What Is Polymyalgia Rheumatica?
Polymyalgia rheumatica is an inflammatory condition that causes widespread aching and stiffness, particularly in older adults. The precise cause is unknown. Some researchers believe that polymyalgia rheumatica may be an autoimmune disease in which the body’s own immune system attacks healthy connective tissues. Genetic and environmental factors (such as infections) are thought to play a role in its development.
The areas of the body most affected by polymyalgia rheumatica are the neck, upper arms, lower back and upper thighs. While the discomfort often resembles muscle pain, many experts believe that its source is actually inflammation in the shoulder and hip joints, and therefore the pain felt in the upper arms and thighs is referred from nearby joints.
What Are the Symptoms of Polymyalgia Rheumatica?
The symptoms of polymyalgia rheumatica tend to come on quickly, often over a few days or weeks. Usually, both sides of the body are equally affected. The achiness generally worsens with rest and improves with physical activity. In some cases, severe stiffness leads to:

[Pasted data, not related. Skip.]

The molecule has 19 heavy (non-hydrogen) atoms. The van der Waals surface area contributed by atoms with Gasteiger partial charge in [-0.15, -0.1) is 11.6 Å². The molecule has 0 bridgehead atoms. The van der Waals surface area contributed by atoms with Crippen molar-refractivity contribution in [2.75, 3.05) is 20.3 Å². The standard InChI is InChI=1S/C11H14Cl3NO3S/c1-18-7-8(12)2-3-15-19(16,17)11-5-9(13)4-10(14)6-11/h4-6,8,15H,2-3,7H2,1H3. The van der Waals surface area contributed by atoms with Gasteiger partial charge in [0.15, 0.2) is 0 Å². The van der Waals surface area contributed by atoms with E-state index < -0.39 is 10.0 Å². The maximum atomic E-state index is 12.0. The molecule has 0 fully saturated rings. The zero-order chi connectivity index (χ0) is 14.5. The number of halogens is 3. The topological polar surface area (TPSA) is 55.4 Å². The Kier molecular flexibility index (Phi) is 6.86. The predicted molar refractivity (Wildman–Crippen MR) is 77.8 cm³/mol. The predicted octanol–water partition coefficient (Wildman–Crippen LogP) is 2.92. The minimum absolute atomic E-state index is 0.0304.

- Sleep disturbances
- Difficulty getting dressed (for instance, it can be difficult to raise the arms to put on a jacket or bend over to put on socks and shoes)
- Difficulty standing up from a seating position or getting out of a car
Polymyalgia rheumatica can also cause flu-like symptoms, such as fever, fatigue, headache, loss of appetite and unintended weight loss.
How Is Polymyalgia Rheumatica Treated?
Treatment of polymyalgia rheumatica focuses on reducing inflammation and easing stiffness, achiness, fatigue and fever. These symptoms can often be effectively managed with a combination of:
- Medication – Corticosteroids are the mainstay of polymyalgia rheumatica treatment. With a relatively low dose of these powerful anti-inflammatory drugs, the symptoms typically improve quickly. Mild symptoms can also be treated with nonsteroidal anti-inflammatory drugs (NSAIDs).
- Physical activity – Regular exercise can be helpful for maintaining joint flexibility, muscle strength and function. Some particularly beneficial activities include walking, cycling and swimming.
- Rest – Sufficient sleep is important to allow the body time to heal and recover.
Polymyalgia rheumatica often resolves on its own, but the process can take up to five years or longer.
The Important Role of a Specialist
As a complex condition that is not yet well understood, polymyalgia rheumatica can be challenging to diagnose and treat. Therefore, it’s best to consult with an experienced specialist. In Houston, TX, you will find the necessary expertise at Advanced Orthopaedics and Sports Medicine. Contact us to request an appointment with a rheumatologist today.